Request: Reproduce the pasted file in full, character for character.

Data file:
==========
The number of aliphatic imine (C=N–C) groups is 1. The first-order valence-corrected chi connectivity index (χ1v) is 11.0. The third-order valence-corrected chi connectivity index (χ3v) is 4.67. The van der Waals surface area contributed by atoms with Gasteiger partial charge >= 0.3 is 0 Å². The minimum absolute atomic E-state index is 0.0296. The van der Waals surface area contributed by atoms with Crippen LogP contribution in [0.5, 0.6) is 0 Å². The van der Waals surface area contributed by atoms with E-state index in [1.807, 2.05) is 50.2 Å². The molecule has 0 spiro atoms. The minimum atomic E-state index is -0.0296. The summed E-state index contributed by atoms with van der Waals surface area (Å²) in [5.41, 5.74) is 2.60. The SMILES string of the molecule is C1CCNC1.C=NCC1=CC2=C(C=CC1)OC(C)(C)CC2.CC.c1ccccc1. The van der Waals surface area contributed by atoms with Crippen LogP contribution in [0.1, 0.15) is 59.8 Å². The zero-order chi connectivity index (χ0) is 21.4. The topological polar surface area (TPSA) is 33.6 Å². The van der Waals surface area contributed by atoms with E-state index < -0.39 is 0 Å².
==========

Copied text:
The number of aliphatic imine (C=N–C) groups is 1. The first-order valence-corrected chi connectivity index (χ1v) is 11.0. The third-order valence-corrected chi connectivity index (χ3v) is 4.67. The van der Waals surface area contributed by atoms with Gasteiger partial charge >= 0.3 is 0 Å². The minimum absolute atomic E-state index is 0.0296. The van der Waals surface area contributed by atoms with Crippen LogP contribution in [0.5, 0.6) is 0 Å². The van der Waals surface area contributed by atoms with E-state index in [1.807, 2.05) is 50.2 Å². The molecule has 0 spiro atoms. The minimum atomic E-state index is -0.0296. The summed E-state index contributed by atoms with van der Waals surface area (Å²) in [5.41, 5.74) is 2.60. The SMILES string of the molecule is C1CCNC1.C=NCC1=CC2=C(C=CC1)OC(C)(C)CC2.CC.c1ccccc1. The van der Waals surface area contributed by atoms with Crippen LogP contribution in [0.1, 0.15) is 59.8 Å². The zero-order chi connectivity index (χ0) is 21.4. The topological polar surface area (TPSA) is 33.6 Å². The van der Waals surface area contributed by atoms with E-state index < -0.39 is 0 Å².